People who are poor, African American or both are less likely to be prescribed opioids for pain than well-off white patients, according to a new study. The powerful painkillers, which include codeine and oxycodone, have been in the spotlight recently as deaths from overdoses rise and more drugs end up in the hands of people taking them for non-medical purposes.
Past studies have found that blacks in pain don't receive opioids as often as whites, but the new study suggests economic differences matter in addition to racial ones. "The disparities are concerning and definitely warrant further investigation," said Dr Michael Joynt, who led the study at the University of Rochester School of Medicine and Dentistry in New York. However, he added, there's probably not "any one single factor" that explains those disparities.
One researcher not involved in the study said cultural differences between doctors and patients and a lack of time to closely evaluate each person in the emergency room may encourage unconscious stereotypes that affect doctors' treatment decisions. Lack of standardised guidelines on how to treat pain may also be a factor, Joynt told Reuters Health.
He and his colleagues analyzed data from about 1 400 hospital ERs between 2006 and 2009. During that span, the ERs prescribed opioids to just over 50 000 people reporting moderate or severe pain. Both race and income were linked to a pain patient's chance of being prescribed an opioid. For example, 46% of white patients with moderate or severe pain were given opioids, compared to 39% of black patients. And 45% of non-Hispanic people received the drugs, versus 40% of Hispanics. Likewise, 47% of pain patients from the wealthiest neighbourhoods, based on zip code, were prescribed opioids, compared to 41% from the poorest areas, the study team reports in the Journal of General Internal Medicine.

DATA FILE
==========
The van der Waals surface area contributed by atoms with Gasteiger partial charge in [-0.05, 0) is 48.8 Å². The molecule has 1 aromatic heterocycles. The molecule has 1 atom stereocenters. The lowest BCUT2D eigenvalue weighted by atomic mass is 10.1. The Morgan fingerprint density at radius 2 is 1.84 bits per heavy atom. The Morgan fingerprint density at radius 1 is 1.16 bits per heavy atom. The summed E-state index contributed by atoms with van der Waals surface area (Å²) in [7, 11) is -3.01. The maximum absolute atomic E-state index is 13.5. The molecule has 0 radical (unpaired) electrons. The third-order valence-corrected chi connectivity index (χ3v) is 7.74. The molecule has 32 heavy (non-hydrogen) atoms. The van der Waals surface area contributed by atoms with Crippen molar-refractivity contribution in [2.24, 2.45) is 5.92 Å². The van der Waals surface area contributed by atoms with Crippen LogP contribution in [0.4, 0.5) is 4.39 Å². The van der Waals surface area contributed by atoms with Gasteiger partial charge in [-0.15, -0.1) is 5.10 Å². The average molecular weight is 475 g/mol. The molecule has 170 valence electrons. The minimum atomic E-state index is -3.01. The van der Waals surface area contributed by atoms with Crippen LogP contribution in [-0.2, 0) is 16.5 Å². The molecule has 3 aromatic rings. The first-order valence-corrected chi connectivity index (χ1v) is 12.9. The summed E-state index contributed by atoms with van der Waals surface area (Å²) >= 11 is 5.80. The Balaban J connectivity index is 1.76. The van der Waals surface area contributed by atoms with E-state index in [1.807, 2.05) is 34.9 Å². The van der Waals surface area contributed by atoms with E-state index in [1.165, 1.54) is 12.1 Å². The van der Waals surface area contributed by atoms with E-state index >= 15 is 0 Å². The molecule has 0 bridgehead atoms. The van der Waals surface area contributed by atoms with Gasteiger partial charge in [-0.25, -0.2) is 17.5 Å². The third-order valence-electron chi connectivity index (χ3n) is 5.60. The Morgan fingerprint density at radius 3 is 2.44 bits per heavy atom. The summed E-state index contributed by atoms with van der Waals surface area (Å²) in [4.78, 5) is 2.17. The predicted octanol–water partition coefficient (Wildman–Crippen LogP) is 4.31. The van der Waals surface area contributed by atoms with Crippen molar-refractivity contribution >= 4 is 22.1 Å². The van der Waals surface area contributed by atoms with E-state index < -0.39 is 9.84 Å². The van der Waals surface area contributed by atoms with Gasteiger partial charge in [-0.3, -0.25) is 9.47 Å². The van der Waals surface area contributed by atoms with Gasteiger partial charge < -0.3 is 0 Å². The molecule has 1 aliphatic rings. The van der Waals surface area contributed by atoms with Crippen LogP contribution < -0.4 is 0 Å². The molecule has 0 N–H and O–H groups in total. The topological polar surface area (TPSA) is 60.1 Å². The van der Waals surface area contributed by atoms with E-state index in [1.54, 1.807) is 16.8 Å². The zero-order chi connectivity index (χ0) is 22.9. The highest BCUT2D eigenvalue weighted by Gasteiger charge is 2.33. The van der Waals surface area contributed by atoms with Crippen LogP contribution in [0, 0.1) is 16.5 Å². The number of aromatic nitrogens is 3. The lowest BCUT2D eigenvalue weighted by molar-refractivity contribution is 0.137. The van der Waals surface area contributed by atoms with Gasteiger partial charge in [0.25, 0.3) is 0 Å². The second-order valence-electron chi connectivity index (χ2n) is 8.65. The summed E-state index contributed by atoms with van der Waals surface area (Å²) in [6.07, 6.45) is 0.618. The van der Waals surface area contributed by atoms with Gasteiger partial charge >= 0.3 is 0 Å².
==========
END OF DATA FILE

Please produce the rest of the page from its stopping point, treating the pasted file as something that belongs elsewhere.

The disparities held after the researchers took into account patients' injuries and the severity of their pain. Michelle van Ryn said very few doctors have overt negative attitudes toward minorities or poor people, and all strive to provide equal care. Prescribing disparities are not about "a conscious, intentional process of harm", van Ryn, from the Mayo Clinic in Rochester, Minnesota, told Reuters Health. "It's that there are factors that prevent clinicians from behaving in ways that are consistent with their best intentions and goals," she added.
That can include busy, crowded ERs and misunderstandings between patients and doctors from different cultural backgrounds, said van Ryn, who has also studied racial disparities in opioid prescribing. The researchers said they hope their study will spark a conversation about pain control and differences in care on a societal scale. But patients can initiate those talks in the ER too, they said.
"I think it's important for patients presenting for pain to have an open and honest discussion with their providers," said Dr Robert Fortuna, who also worked on the study."The issue of gauging pain is very nuanced."